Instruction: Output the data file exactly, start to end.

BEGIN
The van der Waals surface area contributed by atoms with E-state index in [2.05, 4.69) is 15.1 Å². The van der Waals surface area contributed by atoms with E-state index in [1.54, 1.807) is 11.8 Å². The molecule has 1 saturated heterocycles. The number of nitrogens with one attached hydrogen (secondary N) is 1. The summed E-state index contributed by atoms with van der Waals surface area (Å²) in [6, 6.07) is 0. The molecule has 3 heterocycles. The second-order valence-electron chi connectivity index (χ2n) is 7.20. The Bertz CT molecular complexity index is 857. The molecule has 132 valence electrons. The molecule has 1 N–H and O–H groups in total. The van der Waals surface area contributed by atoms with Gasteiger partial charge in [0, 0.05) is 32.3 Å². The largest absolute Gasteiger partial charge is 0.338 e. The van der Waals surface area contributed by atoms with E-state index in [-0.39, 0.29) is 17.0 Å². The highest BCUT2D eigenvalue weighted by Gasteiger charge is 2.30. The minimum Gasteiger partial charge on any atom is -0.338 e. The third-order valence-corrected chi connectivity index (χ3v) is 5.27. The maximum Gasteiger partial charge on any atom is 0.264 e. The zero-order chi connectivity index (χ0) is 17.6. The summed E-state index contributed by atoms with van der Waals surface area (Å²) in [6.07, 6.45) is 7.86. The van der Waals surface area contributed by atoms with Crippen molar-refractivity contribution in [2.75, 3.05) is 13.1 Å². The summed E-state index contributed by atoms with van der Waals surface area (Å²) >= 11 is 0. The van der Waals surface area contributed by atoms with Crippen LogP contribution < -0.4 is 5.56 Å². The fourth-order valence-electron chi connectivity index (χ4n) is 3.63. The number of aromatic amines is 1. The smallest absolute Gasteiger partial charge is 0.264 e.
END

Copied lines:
The van der Waals surface area contributed by atoms with E-state index in [2.05, 4.69) is 15.1 Å². The van der Waals surface area contributed by atoms with E-state index in [1.54, 1.807) is 11.8 Å². The molecule has 1 saturated heterocycles. The number of nitrogens with one attached hydrogen (secondary N) is 1. The summed E-state index contributed by atoms with van der Waals surface area (Å²) in [6, 6.07) is 0. The molecule has 3 heterocycles. The second-order valence-electron chi connectivity index (χ2n) is 7.20. The Bertz CT molecular complexity index is 857. The molecule has 132 valence electrons. The molecule has 1 N–H and O–H groups in total. The van der Waals surface area contributed by atoms with Gasteiger partial charge in [0, 0.05) is 32.3 Å². The largest absolute Gasteiger partial charge is 0.338 e. The van der Waals surface area contributed by atoms with E-state index in [-0.39, 0.29) is 17.0 Å². The highest BCUT2D eigenvalue weighted by Gasteiger charge is 2.30. The minimum Gasteiger partial charge on any atom is -0.338 e. The third-order valence-corrected chi connectivity index (χ3v) is 5.27. The maximum Gasteiger partial charge on any atom is 0.264 e. The zero-order chi connectivity index (χ0) is 17.6. The summed E-state index contributed by atoms with van der Waals surface area (Å²) in [6.07, 6.45) is 7.86. The van der Waals surface area contributed by atoms with Crippen molar-refractivity contribution in [2.75, 3.05) is 13.1 Å². The summed E-state index contributed by atoms with van der Waals surface area (Å²) >= 11 is 0. The van der Waals surface area contributed by atoms with Crippen LogP contribution < -0.4 is 5.56 Å². The fourth-order valence-electron chi connectivity index (χ4n) is 3.63. The number of aromatic amines is 1. The smallest absolute Gasteiger partial charge is 0.264 e.